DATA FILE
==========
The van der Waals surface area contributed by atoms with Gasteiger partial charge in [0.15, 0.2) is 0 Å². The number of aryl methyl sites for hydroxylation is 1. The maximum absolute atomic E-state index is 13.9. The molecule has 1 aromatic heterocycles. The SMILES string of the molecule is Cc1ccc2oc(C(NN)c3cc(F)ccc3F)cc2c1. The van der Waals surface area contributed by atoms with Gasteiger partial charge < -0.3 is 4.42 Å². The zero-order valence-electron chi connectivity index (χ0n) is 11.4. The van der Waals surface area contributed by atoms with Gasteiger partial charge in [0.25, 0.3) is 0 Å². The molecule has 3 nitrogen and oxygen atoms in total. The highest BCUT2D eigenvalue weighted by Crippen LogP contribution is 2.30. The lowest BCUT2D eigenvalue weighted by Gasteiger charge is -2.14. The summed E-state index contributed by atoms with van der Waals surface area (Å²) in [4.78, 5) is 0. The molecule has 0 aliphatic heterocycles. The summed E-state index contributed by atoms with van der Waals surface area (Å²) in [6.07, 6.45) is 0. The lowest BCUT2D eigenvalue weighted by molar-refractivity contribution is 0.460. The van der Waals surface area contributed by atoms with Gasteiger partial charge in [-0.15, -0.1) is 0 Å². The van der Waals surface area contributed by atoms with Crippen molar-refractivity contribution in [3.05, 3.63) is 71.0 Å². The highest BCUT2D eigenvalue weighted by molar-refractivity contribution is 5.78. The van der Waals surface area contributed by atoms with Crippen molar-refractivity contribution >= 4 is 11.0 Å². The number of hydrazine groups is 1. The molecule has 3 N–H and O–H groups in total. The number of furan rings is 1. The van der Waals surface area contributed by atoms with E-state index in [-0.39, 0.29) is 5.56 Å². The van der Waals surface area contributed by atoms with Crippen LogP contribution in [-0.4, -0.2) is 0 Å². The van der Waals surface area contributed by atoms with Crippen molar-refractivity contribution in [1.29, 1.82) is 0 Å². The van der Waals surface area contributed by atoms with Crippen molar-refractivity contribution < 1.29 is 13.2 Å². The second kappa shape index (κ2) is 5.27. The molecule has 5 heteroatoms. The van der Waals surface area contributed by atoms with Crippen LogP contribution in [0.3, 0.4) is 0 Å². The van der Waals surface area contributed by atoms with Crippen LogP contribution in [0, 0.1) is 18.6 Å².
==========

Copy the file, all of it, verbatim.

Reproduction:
The van der Waals surface area contributed by atoms with Gasteiger partial charge in [0.15, 0.2) is 0 Å². The number of aryl methyl sites for hydroxylation is 1. The maximum absolute atomic E-state index is 13.9. The molecule has 1 aromatic heterocycles. The SMILES string of the molecule is Cc1ccc2oc(C(NN)c3cc(F)ccc3F)cc2c1. The van der Waals surface area contributed by atoms with Gasteiger partial charge < -0.3 is 4.42 Å². The zero-order valence-electron chi connectivity index (χ0n) is 11.4. The van der Waals surface area contributed by atoms with Gasteiger partial charge in [0.25, 0.3) is 0 Å². The molecule has 3 nitrogen and oxygen atoms in total. The highest BCUT2D eigenvalue weighted by Crippen LogP contribution is 2.30. The lowest BCUT2D eigenvalue weighted by Gasteiger charge is -2.14. The summed E-state index contributed by atoms with van der Waals surface area (Å²) in [4.78, 5) is 0. The molecule has 0 aliphatic heterocycles. The summed E-state index contributed by atoms with van der Waals surface area (Å²) in [6.07, 6.45) is 0. The lowest BCUT2D eigenvalue weighted by molar-refractivity contribution is 0.460. The van der Waals surface area contributed by atoms with Gasteiger partial charge in [-0.15, -0.1) is 0 Å². The van der Waals surface area contributed by atoms with Crippen molar-refractivity contribution in [3.05, 3.63) is 71.0 Å². The highest BCUT2D eigenvalue weighted by molar-refractivity contribution is 5.78. The van der Waals surface area contributed by atoms with Crippen molar-refractivity contribution >= 4 is 11.0 Å². The number of hydrazine groups is 1. The molecule has 3 N–H and O–H groups in total. The number of furan rings is 1. The van der Waals surface area contributed by atoms with E-state index in [-0.39, 0.29) is 5.56 Å². The van der Waals surface area contributed by atoms with Crippen LogP contribution in [-0.4, -0.2) is 0 Å². The van der Waals surface area contributed by atoms with Crippen molar-refractivity contribution in [1.29, 1.82) is 0 Å². The van der Waals surface area contributed by atoms with Crippen molar-refractivity contribution < 1.29 is 13.2 Å². The second kappa shape index (κ2) is 5.27. The molecule has 5 heteroatoms. The van der Waals surface area contributed by atoms with Crippen LogP contribution in [0.3, 0.4) is 0 Å². The van der Waals surface area contributed by atoms with Crippen LogP contribution in [0, 0.1) is 18.6 Å².